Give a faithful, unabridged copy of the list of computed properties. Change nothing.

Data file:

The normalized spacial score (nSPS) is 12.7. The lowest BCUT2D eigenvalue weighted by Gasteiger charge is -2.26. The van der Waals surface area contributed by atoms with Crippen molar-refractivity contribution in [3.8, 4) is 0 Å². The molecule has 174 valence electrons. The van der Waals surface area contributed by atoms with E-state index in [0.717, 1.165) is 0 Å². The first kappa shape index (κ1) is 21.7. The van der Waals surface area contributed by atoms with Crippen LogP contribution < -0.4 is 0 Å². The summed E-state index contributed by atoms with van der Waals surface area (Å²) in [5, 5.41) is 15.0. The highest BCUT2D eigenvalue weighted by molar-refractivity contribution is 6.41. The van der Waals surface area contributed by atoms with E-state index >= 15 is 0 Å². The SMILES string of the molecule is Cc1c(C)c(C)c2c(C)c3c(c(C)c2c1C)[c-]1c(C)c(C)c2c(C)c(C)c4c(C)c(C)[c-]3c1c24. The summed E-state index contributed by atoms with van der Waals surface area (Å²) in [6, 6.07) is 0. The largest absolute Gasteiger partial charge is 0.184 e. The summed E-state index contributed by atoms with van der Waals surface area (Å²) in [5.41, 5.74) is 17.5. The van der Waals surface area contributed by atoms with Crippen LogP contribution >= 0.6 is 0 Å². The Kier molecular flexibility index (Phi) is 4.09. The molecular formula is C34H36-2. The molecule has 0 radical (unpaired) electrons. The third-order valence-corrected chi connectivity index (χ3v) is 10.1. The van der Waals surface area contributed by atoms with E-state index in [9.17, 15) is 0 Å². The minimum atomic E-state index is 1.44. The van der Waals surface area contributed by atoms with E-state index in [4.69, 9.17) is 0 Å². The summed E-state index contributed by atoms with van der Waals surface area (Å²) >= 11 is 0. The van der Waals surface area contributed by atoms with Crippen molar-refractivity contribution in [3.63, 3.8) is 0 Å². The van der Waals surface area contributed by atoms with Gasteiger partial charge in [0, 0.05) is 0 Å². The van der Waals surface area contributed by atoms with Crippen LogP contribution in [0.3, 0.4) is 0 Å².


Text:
The normalized spacial score (nSPS) is 12.7. The lowest BCUT2D eigenvalue weighted by Gasteiger charge is -2.26. The van der Waals surface area contributed by atoms with Crippen molar-refractivity contribution in [3.8, 4) is 0 Å². The molecule has 174 valence electrons. The van der Waals surface area contributed by atoms with E-state index in [0.717, 1.165) is 0 Å². The first kappa shape index (κ1) is 21.7. The van der Waals surface area contributed by atoms with Crippen LogP contribution < -0.4 is 0 Å². The summed E-state index contributed by atoms with van der Waals surface area (Å²) in [5, 5.41) is 15.0. The highest BCUT2D eigenvalue weighted by molar-refractivity contribution is 6.41. The van der Waals surface area contributed by atoms with E-state index >= 15 is 0 Å². The SMILES string of the molecule is Cc1c(C)c(C)c2c(C)c3c(c(C)c2c1C)[c-]1c(C)c(C)c2c(C)c(C)c4c(C)c(C)[c-]3c1c24. The summed E-state index contributed by atoms with van der Waals surface area (Å²) in [6, 6.07) is 0. The largest absolute Gasteiger partial charge is 0.184 e. The summed E-state index contributed by atoms with van der Waals surface area (Å²) in [5.41, 5.74) is 17.5. The van der Waals surface area contributed by atoms with Crippen LogP contribution >= 0.6 is 0 Å². The Kier molecular flexibility index (Phi) is 4.09. The molecular formula is C34H36-2. The molecule has 0 radical (unpaired) electrons. The third-order valence-corrected chi connectivity index (χ3v) is 10.1. The van der Waals surface area contributed by atoms with E-state index in [9.17, 15) is 0 Å². The minimum atomic E-state index is 1.44. The van der Waals surface area contributed by atoms with E-state index in [4.69, 9.17) is 0 Å². The summed E-state index contributed by atoms with van der Waals surface area (Å²) >= 11 is 0. The van der Waals surface area contributed by atoms with Crippen molar-refractivity contribution in [3.63, 3.8) is 0 Å². The van der Waals surface area contributed by atoms with Gasteiger partial charge in [0, 0.05) is 0 Å². The van der Waals surface area contributed by atoms with Crippen LogP contribution in [0.3, 0.4) is 0 Å².